One critical step that we have taken to adopt more sustainable practices was to establish a comprehensive tracking system to set a baseline, measure progress, and report results across an array of sustainability metrics. We have done this through our partnership with Schneider Electric where over half (and counting) of our 800+ hospitals and health care buildings are onboarded onto the “Resource Advisor” platform, which allows us to monitor utility cost and usage and trends for energy, water, waste, associated emissions, and ENERGY STAR benchmark ratings, among other features.
Hospitals are also networking to share best practices and assist fellow hospitals within the system to accelerate their efforts through information exchange. For example, we have a group called the Action Collaborative for Environmental Stewardship (ACES) which meets monthly to learn and discuss various topics in sustainable health care.
Finally, another way in which hospitals are making the switch to more sustainable practices is by “greening” the operating rooms (ORs) since ORs represent one of the departments with the largest environmental footprints. ORs are one of the largest purchasers of supplies and one of the largest producers of waste. According to case studies referenced by Practice Greenhealth, “between 20-30 percent of the total waste generated by the hospital comes from the OR”. Ways that hospitals have chosen to “green” the OR include:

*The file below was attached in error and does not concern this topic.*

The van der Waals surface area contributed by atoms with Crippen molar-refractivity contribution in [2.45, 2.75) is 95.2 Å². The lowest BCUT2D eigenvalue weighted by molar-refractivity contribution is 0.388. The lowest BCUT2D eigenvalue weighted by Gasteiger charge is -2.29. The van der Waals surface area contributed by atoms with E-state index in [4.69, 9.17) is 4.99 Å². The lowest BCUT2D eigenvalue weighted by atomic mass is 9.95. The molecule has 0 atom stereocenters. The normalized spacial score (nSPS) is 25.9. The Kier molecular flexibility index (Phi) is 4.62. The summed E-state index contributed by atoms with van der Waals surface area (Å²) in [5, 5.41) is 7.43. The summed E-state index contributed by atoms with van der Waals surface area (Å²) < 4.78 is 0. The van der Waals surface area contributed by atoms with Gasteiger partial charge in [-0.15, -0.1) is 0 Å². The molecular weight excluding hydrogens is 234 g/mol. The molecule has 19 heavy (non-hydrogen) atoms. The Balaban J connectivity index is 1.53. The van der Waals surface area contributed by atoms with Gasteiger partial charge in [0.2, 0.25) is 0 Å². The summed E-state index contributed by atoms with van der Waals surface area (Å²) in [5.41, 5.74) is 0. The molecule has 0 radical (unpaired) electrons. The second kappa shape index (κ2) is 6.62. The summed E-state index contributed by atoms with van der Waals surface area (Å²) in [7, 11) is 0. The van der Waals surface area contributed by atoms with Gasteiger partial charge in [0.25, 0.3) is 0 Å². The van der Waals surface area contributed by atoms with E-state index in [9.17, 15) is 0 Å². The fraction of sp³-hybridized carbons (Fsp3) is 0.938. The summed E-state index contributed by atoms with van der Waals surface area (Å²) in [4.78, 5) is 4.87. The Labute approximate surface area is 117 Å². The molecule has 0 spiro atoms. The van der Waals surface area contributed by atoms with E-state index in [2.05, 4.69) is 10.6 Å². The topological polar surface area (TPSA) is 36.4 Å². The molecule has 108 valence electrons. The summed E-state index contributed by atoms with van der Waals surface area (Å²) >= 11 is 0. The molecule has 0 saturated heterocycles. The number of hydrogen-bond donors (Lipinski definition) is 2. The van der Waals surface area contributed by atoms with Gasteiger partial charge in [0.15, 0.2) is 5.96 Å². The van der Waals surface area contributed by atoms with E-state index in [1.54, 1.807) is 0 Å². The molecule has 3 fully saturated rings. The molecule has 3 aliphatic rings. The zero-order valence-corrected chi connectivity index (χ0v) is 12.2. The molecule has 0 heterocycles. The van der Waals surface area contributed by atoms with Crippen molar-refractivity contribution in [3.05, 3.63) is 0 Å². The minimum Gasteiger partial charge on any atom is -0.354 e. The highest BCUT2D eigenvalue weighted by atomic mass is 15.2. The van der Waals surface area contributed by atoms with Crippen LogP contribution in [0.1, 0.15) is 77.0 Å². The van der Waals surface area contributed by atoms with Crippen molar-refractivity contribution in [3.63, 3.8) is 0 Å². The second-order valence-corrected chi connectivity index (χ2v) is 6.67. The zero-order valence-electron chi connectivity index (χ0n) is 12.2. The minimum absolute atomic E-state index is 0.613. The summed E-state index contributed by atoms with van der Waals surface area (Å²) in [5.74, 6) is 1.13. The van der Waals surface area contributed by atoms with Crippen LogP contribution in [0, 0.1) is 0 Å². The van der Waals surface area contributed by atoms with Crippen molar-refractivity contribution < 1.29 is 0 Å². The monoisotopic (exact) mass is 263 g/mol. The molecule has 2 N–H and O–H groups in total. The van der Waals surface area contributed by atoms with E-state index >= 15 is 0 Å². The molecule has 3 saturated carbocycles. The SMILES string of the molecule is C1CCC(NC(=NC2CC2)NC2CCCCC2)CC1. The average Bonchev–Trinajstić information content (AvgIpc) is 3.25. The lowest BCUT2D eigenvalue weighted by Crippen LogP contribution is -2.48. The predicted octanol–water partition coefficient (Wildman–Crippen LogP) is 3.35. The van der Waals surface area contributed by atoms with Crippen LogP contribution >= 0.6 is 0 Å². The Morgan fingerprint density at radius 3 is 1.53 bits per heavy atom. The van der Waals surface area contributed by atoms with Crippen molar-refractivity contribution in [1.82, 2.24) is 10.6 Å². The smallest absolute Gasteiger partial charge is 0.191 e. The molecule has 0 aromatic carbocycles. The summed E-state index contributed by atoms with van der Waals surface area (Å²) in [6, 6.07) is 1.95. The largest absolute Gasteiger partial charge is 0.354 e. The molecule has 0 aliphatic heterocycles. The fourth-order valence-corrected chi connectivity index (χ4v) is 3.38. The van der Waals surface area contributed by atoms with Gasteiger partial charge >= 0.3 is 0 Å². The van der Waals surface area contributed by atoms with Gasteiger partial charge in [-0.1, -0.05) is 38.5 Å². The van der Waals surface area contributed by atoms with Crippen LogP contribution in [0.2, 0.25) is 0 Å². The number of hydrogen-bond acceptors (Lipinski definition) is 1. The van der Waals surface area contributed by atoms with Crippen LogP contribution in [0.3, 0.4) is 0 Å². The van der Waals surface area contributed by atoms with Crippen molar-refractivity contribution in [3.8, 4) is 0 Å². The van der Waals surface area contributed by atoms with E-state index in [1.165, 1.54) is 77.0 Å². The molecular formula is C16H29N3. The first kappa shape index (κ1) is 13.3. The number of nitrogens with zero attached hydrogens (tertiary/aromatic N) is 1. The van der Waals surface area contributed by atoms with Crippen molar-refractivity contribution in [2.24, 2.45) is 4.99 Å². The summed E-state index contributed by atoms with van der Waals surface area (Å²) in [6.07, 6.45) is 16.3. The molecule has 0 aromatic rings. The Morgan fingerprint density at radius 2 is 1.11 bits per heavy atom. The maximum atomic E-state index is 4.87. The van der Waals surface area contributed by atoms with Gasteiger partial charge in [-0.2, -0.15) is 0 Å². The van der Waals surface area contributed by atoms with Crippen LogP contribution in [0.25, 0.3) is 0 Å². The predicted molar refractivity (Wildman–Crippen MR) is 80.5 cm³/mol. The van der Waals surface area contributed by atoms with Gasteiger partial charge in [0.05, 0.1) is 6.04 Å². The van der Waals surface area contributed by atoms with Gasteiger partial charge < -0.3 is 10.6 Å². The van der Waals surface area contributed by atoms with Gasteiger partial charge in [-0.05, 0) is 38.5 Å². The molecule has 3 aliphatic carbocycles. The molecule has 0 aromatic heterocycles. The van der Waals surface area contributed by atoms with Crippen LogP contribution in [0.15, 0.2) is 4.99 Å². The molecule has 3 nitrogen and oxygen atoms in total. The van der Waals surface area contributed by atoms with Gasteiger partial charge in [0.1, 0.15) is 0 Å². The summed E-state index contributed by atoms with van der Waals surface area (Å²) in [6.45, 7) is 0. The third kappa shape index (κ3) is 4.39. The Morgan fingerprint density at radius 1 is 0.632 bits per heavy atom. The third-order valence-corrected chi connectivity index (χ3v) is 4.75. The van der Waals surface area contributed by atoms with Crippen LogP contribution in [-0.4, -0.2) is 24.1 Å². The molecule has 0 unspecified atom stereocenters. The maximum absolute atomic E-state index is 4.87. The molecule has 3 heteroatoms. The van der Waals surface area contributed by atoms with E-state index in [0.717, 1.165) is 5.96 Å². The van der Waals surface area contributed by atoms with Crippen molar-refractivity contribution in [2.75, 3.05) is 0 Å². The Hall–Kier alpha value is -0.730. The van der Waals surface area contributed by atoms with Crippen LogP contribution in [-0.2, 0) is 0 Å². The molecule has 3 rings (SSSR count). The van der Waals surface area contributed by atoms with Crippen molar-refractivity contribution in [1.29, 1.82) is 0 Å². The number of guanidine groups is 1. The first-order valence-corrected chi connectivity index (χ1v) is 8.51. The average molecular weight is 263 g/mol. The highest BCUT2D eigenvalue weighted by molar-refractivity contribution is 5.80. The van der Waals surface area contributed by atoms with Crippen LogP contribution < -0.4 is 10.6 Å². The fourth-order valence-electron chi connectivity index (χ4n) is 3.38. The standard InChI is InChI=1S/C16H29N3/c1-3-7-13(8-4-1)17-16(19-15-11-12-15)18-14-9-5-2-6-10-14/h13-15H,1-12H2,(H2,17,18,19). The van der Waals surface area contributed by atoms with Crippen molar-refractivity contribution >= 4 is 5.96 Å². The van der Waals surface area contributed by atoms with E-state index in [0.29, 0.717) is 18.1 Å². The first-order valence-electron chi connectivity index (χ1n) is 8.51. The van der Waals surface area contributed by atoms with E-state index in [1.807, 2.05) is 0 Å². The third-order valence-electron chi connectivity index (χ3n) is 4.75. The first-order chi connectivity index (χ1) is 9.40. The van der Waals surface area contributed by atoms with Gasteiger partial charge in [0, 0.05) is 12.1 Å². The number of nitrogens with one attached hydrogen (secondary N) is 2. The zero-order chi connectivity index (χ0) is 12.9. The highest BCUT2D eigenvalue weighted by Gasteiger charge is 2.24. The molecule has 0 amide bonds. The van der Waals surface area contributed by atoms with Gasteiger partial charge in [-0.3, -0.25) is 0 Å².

- Regulated medical waste reduction and segregation
- Single-use device reprocessing
- Reusable surgical gowns and basins
- LED lighting and power booms
- Medical plastics recycling
6. Is sustainable health care common in the health care industry?
Like Providence Health and Services dating back twenty years, many health care organizations began integrating sustainability into operations long before the impacts of climate change were apparent. The combination of long-term ownership interests, growing aging population, energy intensity relative to other sectors, and more recently: financial challenges due to and the Pope’s “Global Call to Action” have contributed significantly to the need to address sustainability more intensely and comprehensively in health care. Traditional efforts focused on energy and engineering, not a broader sustainability umbrella which exists today, is relatively new, and is transforming how we think about sustainability in health care.
Many thanks to Providence Health for teaching me a little bit about sustainable health care. I’m glad to see hospitals take an active role in reducing green house gases and conserve wherever possible.